The Building Research Establishment’s (BRE) innovative Rethinking Housing Refurbishment initiative has been boosted by the addition of Eurocell windows.

The programme aims to bring about a step change in the housing agenda by highlighting the contribution that affordable refurbishment of the UK’s exisiting 25 million housing stock has to play in reducing UK carbon emissions and encouraging the construction industry to raise standards of practice.

PVC-U windows, along with composite entrance doors from Eurocell were specified because they were best able to meet the requirements for high levels of thermal efficiency, sustainability and value for money whilst simultaneously offering low maintenance and attractive aesthetics.

Eurocell windows are featured on the initiative’s three exemplar projects in Watford, St. Ives and St. Neots. The Eurocell vertical sliding sash PVC-U profile system, along with The Dales Collection of composite entrance doors, were specified for the refurbishment of the disused Victorian stable block at the centre of the BRE Watford site.

The stable block will be upgraded as an exemplar housing project with an education facility to showcase the latest refurbishment technologies and techniques, including a training centre for top-up courses and knowledge promotion in construction skills and crafts.

The vertical sliding sash windows used on the stable block were supplied and installed by Eurocell fabricator Roseview Windows, based in Olney, Buckinghamshire, and were chosen to retain the character of the original building whilst offering contemporary performance.

Casement windows fabricated using the Eurocell Eurologik system with PVC-U Thermal Inserts, made from 100 per cent recycled PVC-U, were specified for two additional exemplar projects in St Neots and St Ives. The windows were fabricated and installed by Nationwide Windows, a Eurocell fabricator based in Rugby.

The St Ives exemplar in Huntingdonshire involved refurbishment of a 1960s two-bedroom detached property in collaboration with Huntingdonshire District Council and other partners. The aim was to create a 'green' showhome that will encourage local residents to be more energy efficient. The Eurologik frames supplied were fitted with triple glazed units using the latest Saint Gobain Planitherm Total Plus, supplied by Solaglas, to achieve the BRE specified U-value of 0.9Wm²K.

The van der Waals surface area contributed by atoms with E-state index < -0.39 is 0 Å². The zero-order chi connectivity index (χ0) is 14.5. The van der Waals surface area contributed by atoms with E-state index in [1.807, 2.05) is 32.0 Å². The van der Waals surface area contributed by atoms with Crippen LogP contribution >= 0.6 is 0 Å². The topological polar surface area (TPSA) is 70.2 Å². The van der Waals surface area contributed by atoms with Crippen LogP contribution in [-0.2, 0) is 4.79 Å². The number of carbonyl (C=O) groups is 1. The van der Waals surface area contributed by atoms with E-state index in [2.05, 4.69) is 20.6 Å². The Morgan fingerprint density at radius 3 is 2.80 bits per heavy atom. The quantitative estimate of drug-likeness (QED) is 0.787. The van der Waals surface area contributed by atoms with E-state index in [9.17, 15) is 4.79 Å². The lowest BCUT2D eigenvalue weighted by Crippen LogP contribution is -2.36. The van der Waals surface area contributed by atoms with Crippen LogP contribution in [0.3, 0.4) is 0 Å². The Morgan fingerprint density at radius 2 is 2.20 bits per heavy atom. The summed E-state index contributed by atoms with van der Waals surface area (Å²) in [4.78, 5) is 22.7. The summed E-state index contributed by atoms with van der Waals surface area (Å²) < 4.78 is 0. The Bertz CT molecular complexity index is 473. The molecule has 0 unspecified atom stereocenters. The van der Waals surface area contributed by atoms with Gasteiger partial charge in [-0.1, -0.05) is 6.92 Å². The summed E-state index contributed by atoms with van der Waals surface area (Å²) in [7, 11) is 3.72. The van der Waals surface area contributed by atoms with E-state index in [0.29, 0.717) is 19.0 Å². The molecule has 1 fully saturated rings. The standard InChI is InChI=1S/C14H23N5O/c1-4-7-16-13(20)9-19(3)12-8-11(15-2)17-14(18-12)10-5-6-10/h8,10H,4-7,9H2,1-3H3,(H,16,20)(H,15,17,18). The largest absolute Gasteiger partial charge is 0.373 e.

The third exemplar project, Manor Farm Road in St Neots, is a semi-detached three bedroom house, built in the early 1970s. The refurbishment was designed to show how a house from this era can have its emissions reduced through a more limited number of affordable improvements. Here Eurologik frames were fitted with double glazed units using Saint Gobain Planitherm 4S, again from Solaglas, to comfortably achieve the BRE specified U-value of 1.2Wm²K.John O’Brien, Principal Consultant, Refurbishment and Regeneration at the BRE, said: “The range of window profile systems available from Eurocell was able to meet the demanding energy efficiency, low-maintenance and sustainable requirements of Rethinking Housing Refurbishment. The projects have helped to demonstrate that PVC-U is an affordable and effective method as part of a whole house solution of reducing carbon dioxide emissions from the UK’s existing housing stock.”

The Rethinking Housing Refurbishment initiative is a vital part of helping reduce carbon dioxide emissions in the UK. That’s because around 150 million tonnes of carbon dioxide are released each year from the housing stock, with older buildings contributing a disproportionate amount.“Rethinking Housing Refurbishment has helped raise awareness of the fact that there are highly effective and affordable, UK-based double and triple glazed window solutions to combat carbon dioxide emissions from housing stock,” said Steve Brown, Product Manager at Eurocell. “We are delighted that the BRE projects will help raise awareness of the benefits of specifying PVC-U windows and composite doors. Ultimately, the construction industry requires cost-effective solutions to reducing emissions from existing housing stock and no other framing material can match PVC-U in terms of technical performance, sustainability and cost.”

More information on the Rethinking Housing Refurbishment initiative is available from the BRE at: